Since 1995, Blue Valley Physical Therapy has been diagnosing and treating musculoskeletal pathology, working to get the best healing for our patients in the shortest amount of time possible. Now we are excited to add the WAVi EEG brain scan to our medical toolkit, an accurate and proven way to measure brain health and performance.
WAVi is much more than just a brain scan. Wavi is a multifaceted platform that offers practitioners a panoramic perspective of the brain.
“Diagnosing a brain disorder by looking only at symptoms, is analogous to diagnosing a heart condition without looking at an ECG (electrocardiogram) or the heart itself. To diagnose and treat a brain accurately, it is necessary to look at the brain directly. We are now in a new era of neuroscience, one where we can look directly at brain function in real time, with no risks and no side effects, non-invasively and find the true source of so many disabilities.”
-Aditi Shankardass, Head of Clinical Neurophysiology, Harvard University
Blue Valley Physical Therapy’s 30 minute, EEG Brain Scan is a highly reliable way to test for brain health and performance. Our Brain Scans provide objective information that can be used to aid in the diagnosis of:
“Concussions cause measurable changes in the electrophysiological markers of brain activity. Concussed participants often pass clinical tests while still displaying electrophysiological deficits. EEGs may constitute a useful adjunct in determining when to return to play for injured athletes, thereby preventing early return that may be a cause for prolonged post-concussive symptomology.”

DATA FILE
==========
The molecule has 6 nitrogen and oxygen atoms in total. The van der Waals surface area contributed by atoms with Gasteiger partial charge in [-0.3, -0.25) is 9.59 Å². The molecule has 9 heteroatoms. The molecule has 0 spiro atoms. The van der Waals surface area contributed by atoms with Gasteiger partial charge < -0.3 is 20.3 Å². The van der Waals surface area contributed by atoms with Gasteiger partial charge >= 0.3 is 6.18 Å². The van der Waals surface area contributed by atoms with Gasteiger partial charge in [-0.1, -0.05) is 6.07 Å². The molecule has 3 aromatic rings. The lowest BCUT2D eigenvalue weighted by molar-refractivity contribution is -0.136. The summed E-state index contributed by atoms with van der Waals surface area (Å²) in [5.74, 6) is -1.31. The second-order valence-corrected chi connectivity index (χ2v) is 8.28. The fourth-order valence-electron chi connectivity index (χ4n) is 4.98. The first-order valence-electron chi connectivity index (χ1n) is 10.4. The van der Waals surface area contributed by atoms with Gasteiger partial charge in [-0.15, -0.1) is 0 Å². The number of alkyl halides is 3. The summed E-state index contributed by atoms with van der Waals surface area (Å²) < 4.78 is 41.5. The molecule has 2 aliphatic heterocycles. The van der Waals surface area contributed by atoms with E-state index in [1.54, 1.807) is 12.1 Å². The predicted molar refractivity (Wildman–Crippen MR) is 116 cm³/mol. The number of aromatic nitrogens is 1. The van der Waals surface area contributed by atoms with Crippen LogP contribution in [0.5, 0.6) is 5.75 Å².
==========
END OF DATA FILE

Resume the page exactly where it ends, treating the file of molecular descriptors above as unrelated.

(Clayton, et al., In-Clinic Event Related Potentials for Sports Concussion: A 4-Year Study, Children’s Hospital Colorado; University of Colorado School of Medicine; University of Colorado Dept. of Athletics; WAVi Co.)
EEG Brain Scans can visually demonstrate changes in brain health following concussion. Here is a heat-map visual representation of three players, before and after a concussion, as well as at the end of the season.
Colors towards the red spectrum reflect higher brain voltages, whereas the blue colors reflect lower brain voltages. Notice the significant shift from reds to blues from the left row (baseline) to the second row, after the player suffered a concussion.
Note that player 7 had not yet recovered at the end of the season.
(Base = baseline, CN = after concussion, RTP = return to play, END = end of season)
Depression and Anxiety
“According to studies, moderately large effect sizes are seen in EEG evaluation of F3/F4 brain waves suggesting that both depression and anxiety are meaningfully related to relative right-sided resting frontal EEG asymmetry.”
(Journal of Abnormal Psychology, 2006, Vol 115)
“General changes in theta and beta power coincide with previous studies finding about 90% sensitivity for the presence of a raised theta/beta ratio in ADHD patients versus normal children, adolescents, and adults.”
(S. Snyder & J. Hall, Journal of Clinical Neurophysiology, Oct. 2006; Brain Electrical Activity and ADHD)
What is an EEG?